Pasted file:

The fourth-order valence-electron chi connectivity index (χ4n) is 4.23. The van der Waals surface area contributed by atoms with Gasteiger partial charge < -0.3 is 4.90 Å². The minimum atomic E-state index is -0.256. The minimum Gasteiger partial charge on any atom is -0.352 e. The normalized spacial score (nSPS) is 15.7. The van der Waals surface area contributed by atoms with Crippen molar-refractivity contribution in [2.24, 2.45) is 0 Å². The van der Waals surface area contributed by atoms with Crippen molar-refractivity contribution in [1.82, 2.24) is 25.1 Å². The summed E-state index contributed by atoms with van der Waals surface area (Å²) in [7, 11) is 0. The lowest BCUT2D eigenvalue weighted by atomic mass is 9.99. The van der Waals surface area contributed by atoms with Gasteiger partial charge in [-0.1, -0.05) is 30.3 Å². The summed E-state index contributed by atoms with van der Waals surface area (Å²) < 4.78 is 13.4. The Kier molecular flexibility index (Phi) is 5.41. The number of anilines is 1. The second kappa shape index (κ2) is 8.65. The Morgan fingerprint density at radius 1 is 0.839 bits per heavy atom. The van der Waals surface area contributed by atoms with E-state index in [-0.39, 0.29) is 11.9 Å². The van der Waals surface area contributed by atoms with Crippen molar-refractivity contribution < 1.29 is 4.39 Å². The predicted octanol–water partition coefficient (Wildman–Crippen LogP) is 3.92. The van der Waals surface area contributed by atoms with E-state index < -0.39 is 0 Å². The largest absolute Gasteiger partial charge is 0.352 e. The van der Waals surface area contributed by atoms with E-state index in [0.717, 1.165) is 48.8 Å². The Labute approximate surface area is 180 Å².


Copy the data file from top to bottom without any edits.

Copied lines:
The fourth-order valence-electron chi connectivity index (χ4n) is 4.23. The van der Waals surface area contributed by atoms with Gasteiger partial charge < -0.3 is 4.90 Å². The minimum atomic E-state index is -0.256. The minimum Gasteiger partial charge on any atom is -0.352 e. The normalized spacial score (nSPS) is 15.7. The van der Waals surface area contributed by atoms with Crippen molar-refractivity contribution in [2.24, 2.45) is 0 Å². The van der Waals surface area contributed by atoms with Crippen molar-refractivity contribution in [1.82, 2.24) is 25.1 Å². The summed E-state index contributed by atoms with van der Waals surface area (Å²) in [7, 11) is 0. The lowest BCUT2D eigenvalue weighted by atomic mass is 9.99. The van der Waals surface area contributed by atoms with Gasteiger partial charge in [-0.1, -0.05) is 30.3 Å². The summed E-state index contributed by atoms with van der Waals surface area (Å²) < 4.78 is 13.4. The Kier molecular flexibility index (Phi) is 5.41. The number of anilines is 1. The second kappa shape index (κ2) is 8.65. The Morgan fingerprint density at radius 1 is 0.839 bits per heavy atom. The van der Waals surface area contributed by atoms with E-state index in [-0.39, 0.29) is 11.9 Å². The van der Waals surface area contributed by atoms with Crippen molar-refractivity contribution < 1.29 is 4.39 Å². The predicted octanol–water partition coefficient (Wildman–Crippen LogP) is 3.92. The van der Waals surface area contributed by atoms with E-state index < -0.39 is 0 Å². The largest absolute Gasteiger partial charge is 0.352 e. The van der Waals surface area contributed by atoms with E-state index in [0.717, 1.165) is 48.8 Å². The Labute approximate surface area is 180 Å².